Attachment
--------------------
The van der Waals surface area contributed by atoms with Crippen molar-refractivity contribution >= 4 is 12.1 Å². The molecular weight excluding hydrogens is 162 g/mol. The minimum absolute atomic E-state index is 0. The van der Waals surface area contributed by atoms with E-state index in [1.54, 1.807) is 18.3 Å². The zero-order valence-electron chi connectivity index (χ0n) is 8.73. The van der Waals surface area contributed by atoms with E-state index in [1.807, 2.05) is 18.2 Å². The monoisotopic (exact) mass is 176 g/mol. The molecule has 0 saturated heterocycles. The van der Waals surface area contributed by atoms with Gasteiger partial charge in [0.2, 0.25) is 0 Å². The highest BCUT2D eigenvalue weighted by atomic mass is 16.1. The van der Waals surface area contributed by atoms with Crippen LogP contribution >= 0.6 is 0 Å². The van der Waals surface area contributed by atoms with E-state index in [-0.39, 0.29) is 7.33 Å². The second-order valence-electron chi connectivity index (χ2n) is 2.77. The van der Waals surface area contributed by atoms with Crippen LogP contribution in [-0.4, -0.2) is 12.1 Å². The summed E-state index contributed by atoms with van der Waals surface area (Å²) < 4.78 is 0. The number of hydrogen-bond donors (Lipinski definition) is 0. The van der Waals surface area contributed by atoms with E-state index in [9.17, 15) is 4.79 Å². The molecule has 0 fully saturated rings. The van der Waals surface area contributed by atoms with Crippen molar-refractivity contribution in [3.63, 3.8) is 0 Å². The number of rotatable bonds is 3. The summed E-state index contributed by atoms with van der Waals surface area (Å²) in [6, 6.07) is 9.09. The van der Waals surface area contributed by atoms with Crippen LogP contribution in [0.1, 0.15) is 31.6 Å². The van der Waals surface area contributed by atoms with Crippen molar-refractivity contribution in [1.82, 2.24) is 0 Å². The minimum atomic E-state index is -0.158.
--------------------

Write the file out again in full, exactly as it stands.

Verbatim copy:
The van der Waals surface area contributed by atoms with Crippen molar-refractivity contribution >= 4 is 12.1 Å². The molecular weight excluding hydrogens is 162 g/mol. The minimum absolute atomic E-state index is 0. The van der Waals surface area contributed by atoms with E-state index in [1.54, 1.807) is 18.3 Å². The zero-order valence-electron chi connectivity index (χ0n) is 8.73. The van der Waals surface area contributed by atoms with E-state index in [1.807, 2.05) is 18.2 Å². The monoisotopic (exact) mass is 176 g/mol. The molecule has 0 saturated heterocycles. The van der Waals surface area contributed by atoms with Gasteiger partial charge in [0.2, 0.25) is 0 Å². The highest BCUT2D eigenvalue weighted by atomic mass is 16.1. The van der Waals surface area contributed by atoms with Crippen LogP contribution >= 0.6 is 0 Å². The van der Waals surface area contributed by atoms with E-state index in [-0.39, 0.29) is 7.33 Å². The second-order valence-electron chi connectivity index (χ2n) is 2.77. The van der Waals surface area contributed by atoms with Crippen LogP contribution in [-0.4, -0.2) is 12.1 Å². The summed E-state index contributed by atoms with van der Waals surface area (Å²) < 4.78 is 0. The number of hydrogen-bond donors (Lipinski definition) is 0. The van der Waals surface area contributed by atoms with E-state index in [9.17, 15) is 4.79 Å². The molecule has 0 fully saturated rings. The van der Waals surface area contributed by atoms with Crippen molar-refractivity contribution in [3.63, 3.8) is 0 Å². The number of rotatable bonds is 3. The summed E-state index contributed by atoms with van der Waals surface area (Å²) in [6, 6.07) is 9.09. The van der Waals surface area contributed by atoms with Crippen LogP contribution in [0.1, 0.15) is 31.6 Å². The van der Waals surface area contributed by atoms with Crippen molar-refractivity contribution in [1.82, 2.24) is 0 Å². The minimum atomic E-state index is -0.158.